To most first home buyers I’ve ever worked with, 1,2,3% is skin, 10% is life – to most, just making that payment is skin. heh

  6. Mike

    December 16, 2009 at 7:04 am

    Having to make a payment is not “skin”, it’s servicing your loan. Skin is a down payment. If a payment was “skin”, then why are so many defaulting? I think 5% is doable. If a buyer can’t save 5%, then I question their money management skills, and the home was not really much of a priority unless they could get in witrh little down payment. Lower lending standards is what got us to this point, let us not repeat history.

    • Benn Rosales

      December 16, 2009 at 9:03 pm

      Apparently, sarcasm is lost on you. Carry on..

  7. Portland Condo Auctions

    December 16, 2009 at 6:02 pm

    Thats what I heard from him too. That they are not going to help until they are assured that its in their best interest. It does not matter that the taxpayers bailed them out, they are still only looking out for themselves and they do not feel that they owe a debt back to us.

    -Tyler

    • Lani Rosales

      December 16, 2009 at 6:07 pm

      Fine, don’t feel an obligation and FINE, don’t give a crap about anyone outside of your ivory tower but for the love of gravy, don’t go on a press tour talking about how you and Obama are sittin’ in a tree and how Obama is so wonderful and you’re taking his advice to focus on small business loans, then quietly sneak off to PBS and say that you don’t care to be the solution you promised the President and America you would be and cause change, rather you’ll wait for change to come around and you’ll be the effect. LAME.

  8. Bob Wilson

    December 16, 2009 at 7:09 pm

    I wish I could have been there, or at least outside, where I could have handed to every reporter and news agency a flyer showing how the Feds via the FDIC are giving these very same banks what amounts to a premium to take over the paper of failed banks, and the guarantees that incentivize them to foreclose instead of negotiate a short sale.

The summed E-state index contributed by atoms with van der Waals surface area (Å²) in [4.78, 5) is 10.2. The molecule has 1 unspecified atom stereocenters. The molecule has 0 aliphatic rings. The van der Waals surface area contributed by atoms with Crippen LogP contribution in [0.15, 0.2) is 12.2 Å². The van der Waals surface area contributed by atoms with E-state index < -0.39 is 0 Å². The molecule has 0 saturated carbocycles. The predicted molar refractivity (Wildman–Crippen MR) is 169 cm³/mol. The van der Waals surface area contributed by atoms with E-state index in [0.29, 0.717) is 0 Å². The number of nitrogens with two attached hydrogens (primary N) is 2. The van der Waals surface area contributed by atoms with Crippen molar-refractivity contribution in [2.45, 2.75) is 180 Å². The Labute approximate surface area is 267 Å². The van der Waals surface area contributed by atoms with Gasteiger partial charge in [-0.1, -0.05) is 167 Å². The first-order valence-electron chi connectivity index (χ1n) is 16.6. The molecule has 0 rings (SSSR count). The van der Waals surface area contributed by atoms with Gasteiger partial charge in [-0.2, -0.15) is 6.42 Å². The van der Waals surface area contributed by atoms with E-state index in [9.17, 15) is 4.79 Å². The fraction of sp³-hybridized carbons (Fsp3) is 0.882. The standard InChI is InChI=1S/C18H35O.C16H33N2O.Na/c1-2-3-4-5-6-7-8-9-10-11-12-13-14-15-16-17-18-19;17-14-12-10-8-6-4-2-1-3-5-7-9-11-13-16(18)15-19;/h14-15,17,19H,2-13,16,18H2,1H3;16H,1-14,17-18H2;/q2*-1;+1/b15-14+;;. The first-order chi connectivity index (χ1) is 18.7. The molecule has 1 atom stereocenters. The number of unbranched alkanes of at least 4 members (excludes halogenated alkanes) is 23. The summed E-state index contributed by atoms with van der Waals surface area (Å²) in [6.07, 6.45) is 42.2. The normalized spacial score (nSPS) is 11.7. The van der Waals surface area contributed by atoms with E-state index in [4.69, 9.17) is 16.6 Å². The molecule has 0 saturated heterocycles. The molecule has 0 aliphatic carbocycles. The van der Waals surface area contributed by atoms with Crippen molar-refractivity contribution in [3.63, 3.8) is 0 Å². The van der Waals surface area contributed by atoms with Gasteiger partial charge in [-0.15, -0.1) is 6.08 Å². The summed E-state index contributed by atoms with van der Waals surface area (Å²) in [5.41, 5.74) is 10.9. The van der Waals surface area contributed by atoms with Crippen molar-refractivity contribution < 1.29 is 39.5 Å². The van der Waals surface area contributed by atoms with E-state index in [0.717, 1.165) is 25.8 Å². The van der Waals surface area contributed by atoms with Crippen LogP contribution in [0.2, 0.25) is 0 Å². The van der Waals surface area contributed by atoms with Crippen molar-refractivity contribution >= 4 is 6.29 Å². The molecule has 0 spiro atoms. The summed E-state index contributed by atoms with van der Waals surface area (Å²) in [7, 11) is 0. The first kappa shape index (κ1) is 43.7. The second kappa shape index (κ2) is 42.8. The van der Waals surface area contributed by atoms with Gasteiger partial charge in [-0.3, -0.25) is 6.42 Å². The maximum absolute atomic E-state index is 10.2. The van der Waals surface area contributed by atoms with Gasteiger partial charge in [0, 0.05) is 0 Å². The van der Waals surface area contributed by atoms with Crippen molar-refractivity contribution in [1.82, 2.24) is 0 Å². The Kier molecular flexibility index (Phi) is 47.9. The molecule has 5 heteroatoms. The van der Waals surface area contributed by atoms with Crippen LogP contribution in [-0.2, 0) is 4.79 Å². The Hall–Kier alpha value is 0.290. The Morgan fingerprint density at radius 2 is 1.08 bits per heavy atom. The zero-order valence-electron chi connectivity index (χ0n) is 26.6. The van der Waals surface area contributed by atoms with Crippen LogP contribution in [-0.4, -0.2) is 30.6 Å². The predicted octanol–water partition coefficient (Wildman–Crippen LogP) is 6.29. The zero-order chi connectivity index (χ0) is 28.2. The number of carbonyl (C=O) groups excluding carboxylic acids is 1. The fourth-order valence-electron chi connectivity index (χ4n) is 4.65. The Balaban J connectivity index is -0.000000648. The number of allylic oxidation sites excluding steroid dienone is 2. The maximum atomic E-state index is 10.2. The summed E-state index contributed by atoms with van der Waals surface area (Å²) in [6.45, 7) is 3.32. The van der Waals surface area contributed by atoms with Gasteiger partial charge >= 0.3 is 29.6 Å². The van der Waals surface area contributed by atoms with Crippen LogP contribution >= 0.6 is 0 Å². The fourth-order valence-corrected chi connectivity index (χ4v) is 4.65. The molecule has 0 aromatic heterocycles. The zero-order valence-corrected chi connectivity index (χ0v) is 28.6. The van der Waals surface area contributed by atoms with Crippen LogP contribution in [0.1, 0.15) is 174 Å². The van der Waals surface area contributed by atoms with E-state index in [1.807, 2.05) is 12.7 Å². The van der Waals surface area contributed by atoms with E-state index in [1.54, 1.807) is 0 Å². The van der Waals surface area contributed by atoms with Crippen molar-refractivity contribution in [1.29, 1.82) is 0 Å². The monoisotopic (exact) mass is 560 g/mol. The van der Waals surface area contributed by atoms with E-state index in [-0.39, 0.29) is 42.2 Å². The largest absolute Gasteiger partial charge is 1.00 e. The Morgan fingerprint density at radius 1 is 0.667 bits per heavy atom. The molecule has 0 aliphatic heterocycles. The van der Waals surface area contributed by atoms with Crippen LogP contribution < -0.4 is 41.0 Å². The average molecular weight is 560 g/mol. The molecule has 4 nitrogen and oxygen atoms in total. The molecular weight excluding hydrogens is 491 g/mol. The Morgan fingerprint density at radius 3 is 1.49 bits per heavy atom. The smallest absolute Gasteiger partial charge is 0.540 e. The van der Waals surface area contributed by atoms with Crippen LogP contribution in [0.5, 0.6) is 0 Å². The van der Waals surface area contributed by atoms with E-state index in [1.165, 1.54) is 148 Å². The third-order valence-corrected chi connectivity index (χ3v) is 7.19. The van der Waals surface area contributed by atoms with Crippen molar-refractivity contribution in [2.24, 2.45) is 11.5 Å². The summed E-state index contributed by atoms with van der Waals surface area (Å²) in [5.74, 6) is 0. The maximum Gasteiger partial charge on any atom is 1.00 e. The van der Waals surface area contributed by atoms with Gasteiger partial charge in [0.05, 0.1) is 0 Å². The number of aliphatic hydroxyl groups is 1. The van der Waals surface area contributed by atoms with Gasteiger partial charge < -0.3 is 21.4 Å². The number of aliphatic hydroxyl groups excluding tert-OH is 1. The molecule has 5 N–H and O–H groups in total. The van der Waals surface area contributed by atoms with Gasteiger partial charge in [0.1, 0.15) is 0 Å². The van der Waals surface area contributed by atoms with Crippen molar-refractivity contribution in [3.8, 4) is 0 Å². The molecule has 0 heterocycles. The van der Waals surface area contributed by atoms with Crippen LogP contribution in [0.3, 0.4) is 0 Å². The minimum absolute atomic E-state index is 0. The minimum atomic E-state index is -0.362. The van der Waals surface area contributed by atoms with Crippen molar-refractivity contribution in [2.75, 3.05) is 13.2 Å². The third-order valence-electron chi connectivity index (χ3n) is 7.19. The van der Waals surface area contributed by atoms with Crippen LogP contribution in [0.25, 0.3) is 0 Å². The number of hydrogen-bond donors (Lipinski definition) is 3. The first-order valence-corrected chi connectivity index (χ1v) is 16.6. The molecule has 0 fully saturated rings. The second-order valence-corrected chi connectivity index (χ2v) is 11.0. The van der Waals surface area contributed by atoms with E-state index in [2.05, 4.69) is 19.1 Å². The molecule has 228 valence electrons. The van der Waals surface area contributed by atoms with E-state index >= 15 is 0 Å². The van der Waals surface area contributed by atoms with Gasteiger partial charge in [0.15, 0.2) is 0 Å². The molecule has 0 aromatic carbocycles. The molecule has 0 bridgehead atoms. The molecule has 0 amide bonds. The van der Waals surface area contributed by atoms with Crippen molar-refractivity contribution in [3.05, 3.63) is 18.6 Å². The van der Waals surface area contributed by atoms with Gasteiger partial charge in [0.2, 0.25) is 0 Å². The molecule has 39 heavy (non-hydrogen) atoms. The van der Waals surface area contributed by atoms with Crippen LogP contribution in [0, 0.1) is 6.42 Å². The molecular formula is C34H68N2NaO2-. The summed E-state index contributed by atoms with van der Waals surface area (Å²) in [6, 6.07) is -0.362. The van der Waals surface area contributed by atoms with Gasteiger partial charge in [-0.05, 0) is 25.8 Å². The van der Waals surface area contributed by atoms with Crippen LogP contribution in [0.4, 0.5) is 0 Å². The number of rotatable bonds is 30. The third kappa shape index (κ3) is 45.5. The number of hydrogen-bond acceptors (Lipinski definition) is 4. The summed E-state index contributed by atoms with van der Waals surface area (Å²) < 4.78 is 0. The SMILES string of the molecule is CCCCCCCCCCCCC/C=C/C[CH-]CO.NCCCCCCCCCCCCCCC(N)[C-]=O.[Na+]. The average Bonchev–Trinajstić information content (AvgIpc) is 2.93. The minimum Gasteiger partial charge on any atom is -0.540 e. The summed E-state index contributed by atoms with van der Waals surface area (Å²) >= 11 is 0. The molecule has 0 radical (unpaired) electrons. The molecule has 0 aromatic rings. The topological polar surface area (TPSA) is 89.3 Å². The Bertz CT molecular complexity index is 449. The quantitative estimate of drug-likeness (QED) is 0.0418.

The Feds are still paying the banks. We will not make a net profit on TARP at the end of the day.

  9. Jeff

    December 16, 2009 at 8:23 pm

    The question remains, if Bank Of America will hold true to it’s commitment to increasing lending in the coming year up to $5 billion dollars. While it won’t do much. it is still something, and other large banks should follow suit.

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Austin

Austin tops the list of best places to buy a home

When looking to buy a home, taking the long view is important before making such a huge investment – where are the best places to make that commitment?

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Looking at the bigger picture

(REALUOSO.COM) – Let us first express that although we are completely biased about Texas (we’re headquartered here, I personally grew up here), the data is not – Texas is the best. That’s a scientific fact. There’s a running joke in Austin that if there is a list of “best places to [anything],” we’re on it, and the joke causes eye rolls instead of humility (we’re sore winners and sore losers in this town).

That said, SelfStorage.com dug into the data and determined that the top 12 places to buy a home are currently Texas and North Carolina (and Portland, I guess you’re okay too or whatever).

They examined the nerdiest of numbers from the compound annual growth rate in inflation-adjusted GDP to cost premium, affordability, taxes, job growth, and housing availability.

“Buying a house is a big decision and a big commitment,” the company notes. “Although U.S. home prices have risen in the long term, the last decade has shown that path is sometimes full of twists, turns, dizzying heights and steep, abrupt falls. Today, home prices are stabilizing and increasing in most areas of the U.S.”

Click here to continue reading the list of the 12 best places to buy a home…

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Housing News